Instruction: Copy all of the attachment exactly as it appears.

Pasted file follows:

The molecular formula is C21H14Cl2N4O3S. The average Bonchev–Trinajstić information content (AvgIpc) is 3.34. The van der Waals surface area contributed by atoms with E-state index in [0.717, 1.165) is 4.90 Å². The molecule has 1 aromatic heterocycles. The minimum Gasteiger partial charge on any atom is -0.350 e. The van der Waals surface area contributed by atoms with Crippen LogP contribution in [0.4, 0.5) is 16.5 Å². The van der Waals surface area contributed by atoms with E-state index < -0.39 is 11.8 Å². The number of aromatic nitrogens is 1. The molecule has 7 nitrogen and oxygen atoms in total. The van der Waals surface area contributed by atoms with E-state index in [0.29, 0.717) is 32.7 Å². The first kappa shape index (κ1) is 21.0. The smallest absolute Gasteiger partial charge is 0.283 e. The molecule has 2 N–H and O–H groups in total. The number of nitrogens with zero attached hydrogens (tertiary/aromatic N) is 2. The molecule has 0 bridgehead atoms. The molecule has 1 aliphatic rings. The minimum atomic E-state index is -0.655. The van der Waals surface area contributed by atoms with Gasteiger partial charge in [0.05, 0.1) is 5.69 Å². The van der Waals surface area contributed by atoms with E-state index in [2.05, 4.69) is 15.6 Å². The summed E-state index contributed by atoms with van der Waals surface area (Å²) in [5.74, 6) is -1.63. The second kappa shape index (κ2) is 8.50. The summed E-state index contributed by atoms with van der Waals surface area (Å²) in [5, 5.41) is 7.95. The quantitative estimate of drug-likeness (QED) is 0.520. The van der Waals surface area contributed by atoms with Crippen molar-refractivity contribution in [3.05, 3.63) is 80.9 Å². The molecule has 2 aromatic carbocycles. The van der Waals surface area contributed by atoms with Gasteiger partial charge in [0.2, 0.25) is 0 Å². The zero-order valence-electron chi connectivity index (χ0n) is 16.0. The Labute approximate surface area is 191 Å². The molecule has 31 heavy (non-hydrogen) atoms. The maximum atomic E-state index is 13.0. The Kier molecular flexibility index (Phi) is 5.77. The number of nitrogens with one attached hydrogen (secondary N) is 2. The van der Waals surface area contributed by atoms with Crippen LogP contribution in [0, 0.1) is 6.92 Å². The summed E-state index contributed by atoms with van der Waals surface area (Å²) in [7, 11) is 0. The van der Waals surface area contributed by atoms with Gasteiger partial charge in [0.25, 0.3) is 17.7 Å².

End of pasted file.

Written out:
The molecular formula is C21H14Cl2N4O3S. The average Bonchev–Trinajstić information content (AvgIpc) is 3.34. The van der Waals surface area contributed by atoms with E-state index in [0.717, 1.165) is 4.90 Å². The molecule has 1 aromatic heterocycles. The minimum Gasteiger partial charge on any atom is -0.350 e. The van der Waals surface area contributed by atoms with Crippen LogP contribution in [0.4, 0.5) is 16.5 Å². The van der Waals surface area contributed by atoms with E-state index < -0.39 is 11.8 Å². The number of aromatic nitrogens is 1. The molecule has 7 nitrogen and oxygen atoms in total. The van der Waals surface area contributed by atoms with E-state index in [0.29, 0.717) is 32.7 Å². The first kappa shape index (κ1) is 21.0. The smallest absolute Gasteiger partial charge is 0.283 e. The molecule has 2 N–H and O–H groups in total. The number of nitrogens with zero attached hydrogens (tertiary/aromatic N) is 2. The molecule has 0 bridgehead atoms. The molecule has 1 aliphatic rings. The minimum atomic E-state index is -0.655. The van der Waals surface area contributed by atoms with Gasteiger partial charge in [0.05, 0.1) is 5.69 Å². The van der Waals surface area contributed by atoms with E-state index in [2.05, 4.69) is 15.6 Å². The summed E-state index contributed by atoms with van der Waals surface area (Å²) in [5.74, 6) is -1.63. The second kappa shape index (κ2) is 8.50. The summed E-state index contributed by atoms with van der Waals surface area (Å²) in [5, 5.41) is 7.95. The quantitative estimate of drug-likeness (QED) is 0.520. The van der Waals surface area contributed by atoms with Crippen molar-refractivity contribution in [3.05, 3.63) is 80.9 Å². The molecule has 2 aromatic carbocycles. The van der Waals surface area contributed by atoms with Gasteiger partial charge in [0.2, 0.25) is 0 Å². The zero-order valence-electron chi connectivity index (χ0n) is 16.0. The Labute approximate surface area is 191 Å². The molecule has 31 heavy (non-hydrogen) atoms. The maximum atomic E-state index is 13.0. The Kier molecular flexibility index (Phi) is 5.77. The number of nitrogens with one attached hydrogen (secondary N) is 2. The van der Waals surface area contributed by atoms with Crippen LogP contribution in [0, 0.1) is 6.92 Å². The summed E-state index contributed by atoms with van der Waals surface area (Å²) in [7, 11) is 0. The van der Waals surface area contributed by atoms with Gasteiger partial charge in [0.25, 0.3) is 17.7 Å².